What is Autoimmune Vertigo?


In autoimmune vertigo, the immune system malfunctions and attacks just the ear, the ear and some other body part like the eye, or the entire body. Damage to the inner ear structures can result in vertigo and/or hearing impairment.

Top 5 Reasons Why It’s Underdiagnosed

  1. First sign of disease – Vertigo and other vestibular/auditory system symptoms may be the first sign of autoimmune disease; sometimes there aren’t other autoimmune symptoms yet.
  2. Symptoms aren’t always present – There can be “alternating phases” of improvement related to the fluctuant nature of autoimmune disease (ex: Meniere’s Disease).
  3. Rare makes it less familiar – It’s easy to attribute autoimmune vertigo to more common causes e.g. “Maybe it was just BPPV”.
  4. There is currently no test – No test yet exists to identify inner ear specific antigens.
  5. Hearing loss (or lack thereof) is not diagnostic – Hearing loss may be present or not in an autoimmune vestibular condition.

Source: Girasoli et al., 2018

When should I suspect?

  • Known autoimmune disease such as lupus or MS
  • Fluctuant, sometimes sequential (left then right or vice versa), and frequently bilateral vertigo and/or hearing impairment symptoms, often without an identifiable trigger
  • Other symptoms of autoimmune disease (example: dry eye in Sjogren’s)
  • Positive blood tests for systemic autoimmune diseases – possible tests include antinucleus antibodies (ANA), serum immunoglobulins IgG, IgA, and IgM, C3 and C4 complement factors, and immunophenotype of peripheral blood lymphocytes (PBL)
  • Positive response (reduction in symptoms) to steroids
Autoimmune2

Common Systemic Immune Mediated Inner Ear Diseases (S-IMIED).  A few include Sjogren’s (primary symptoms include dry mouth/eyes), rheumatoid arthritis, Behcet’s (blood vessel inflammation), Vogt-Koyanagi-Harada disease (eye inflammation along with neurologic and/or dermatologic involvement), and relapsing polychondritis (cartilage inflammation). Diagnosis can take time and patience due to their fluctuant nature. (Mancini et al., 2018)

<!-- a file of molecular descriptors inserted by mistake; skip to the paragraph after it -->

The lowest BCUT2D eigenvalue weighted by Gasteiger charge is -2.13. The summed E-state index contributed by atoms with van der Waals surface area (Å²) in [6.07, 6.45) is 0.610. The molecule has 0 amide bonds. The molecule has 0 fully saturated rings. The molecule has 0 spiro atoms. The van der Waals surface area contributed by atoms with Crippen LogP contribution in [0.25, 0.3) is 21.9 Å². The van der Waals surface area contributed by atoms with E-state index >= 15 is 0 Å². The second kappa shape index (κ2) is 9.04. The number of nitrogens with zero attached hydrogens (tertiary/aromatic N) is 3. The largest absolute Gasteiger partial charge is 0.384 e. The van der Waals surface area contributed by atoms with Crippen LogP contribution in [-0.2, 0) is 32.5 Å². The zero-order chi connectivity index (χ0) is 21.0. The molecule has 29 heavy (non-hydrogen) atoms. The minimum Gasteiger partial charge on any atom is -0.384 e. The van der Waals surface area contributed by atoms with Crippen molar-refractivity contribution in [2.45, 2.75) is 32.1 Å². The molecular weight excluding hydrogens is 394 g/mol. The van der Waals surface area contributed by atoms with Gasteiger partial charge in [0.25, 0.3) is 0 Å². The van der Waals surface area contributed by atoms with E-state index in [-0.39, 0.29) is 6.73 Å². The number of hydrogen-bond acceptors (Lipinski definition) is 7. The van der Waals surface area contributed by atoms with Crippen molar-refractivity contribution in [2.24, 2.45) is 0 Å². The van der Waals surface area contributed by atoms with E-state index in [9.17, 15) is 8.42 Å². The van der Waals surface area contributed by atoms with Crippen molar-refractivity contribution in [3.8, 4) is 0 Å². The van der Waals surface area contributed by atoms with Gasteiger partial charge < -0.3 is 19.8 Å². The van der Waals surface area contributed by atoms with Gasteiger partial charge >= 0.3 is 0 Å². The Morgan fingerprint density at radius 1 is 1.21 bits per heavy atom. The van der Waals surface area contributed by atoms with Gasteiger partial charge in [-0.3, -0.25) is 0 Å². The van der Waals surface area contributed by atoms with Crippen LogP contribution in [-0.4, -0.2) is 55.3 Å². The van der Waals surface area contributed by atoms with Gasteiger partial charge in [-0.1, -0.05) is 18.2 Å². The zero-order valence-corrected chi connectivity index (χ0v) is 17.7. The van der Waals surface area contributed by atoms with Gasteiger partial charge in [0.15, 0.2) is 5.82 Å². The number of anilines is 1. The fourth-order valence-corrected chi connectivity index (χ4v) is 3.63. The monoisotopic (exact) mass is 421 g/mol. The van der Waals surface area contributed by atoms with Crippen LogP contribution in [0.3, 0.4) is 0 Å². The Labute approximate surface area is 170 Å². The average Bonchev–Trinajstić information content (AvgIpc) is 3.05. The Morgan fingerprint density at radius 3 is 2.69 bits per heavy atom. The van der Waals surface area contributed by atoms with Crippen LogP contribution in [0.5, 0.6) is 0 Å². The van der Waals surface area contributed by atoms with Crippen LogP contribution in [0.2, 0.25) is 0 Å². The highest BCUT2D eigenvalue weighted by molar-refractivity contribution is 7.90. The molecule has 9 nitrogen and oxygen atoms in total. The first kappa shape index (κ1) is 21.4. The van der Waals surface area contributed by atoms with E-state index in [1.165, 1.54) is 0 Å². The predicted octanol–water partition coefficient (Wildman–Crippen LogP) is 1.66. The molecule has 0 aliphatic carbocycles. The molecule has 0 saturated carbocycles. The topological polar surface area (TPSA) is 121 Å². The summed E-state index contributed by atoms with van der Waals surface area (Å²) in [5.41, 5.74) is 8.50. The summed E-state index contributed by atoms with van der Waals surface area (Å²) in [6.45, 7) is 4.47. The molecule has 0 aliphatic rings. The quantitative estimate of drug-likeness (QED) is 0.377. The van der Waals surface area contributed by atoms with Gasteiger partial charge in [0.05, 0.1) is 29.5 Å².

What should I do if suspected?

  • Refer – Refer patient to a rheumatologist as well as an ENT for additional work-up – The earlier the diagnosis is made, the sooner medication therapy is started, and the better the chance for recovery of inner ear damage (Russo et al., 2018)
  • Educate – Once an autoimmune vestibular diagnosis is confirmed, educate the patient using resources like this brochure from VeDA
  • Rehab – Treat the patient with appropriate vestibular rehab and balance exercises, particularly using proper VOR adaptation exercises for those with peripheral vestibular involvement

Want to learn more about MS?

We recently reviewed an article by Dr. Graham Cochrane discussing vestibular rehab, fatigue, and MS.  Check it our live broadcast from our June Journal Club.

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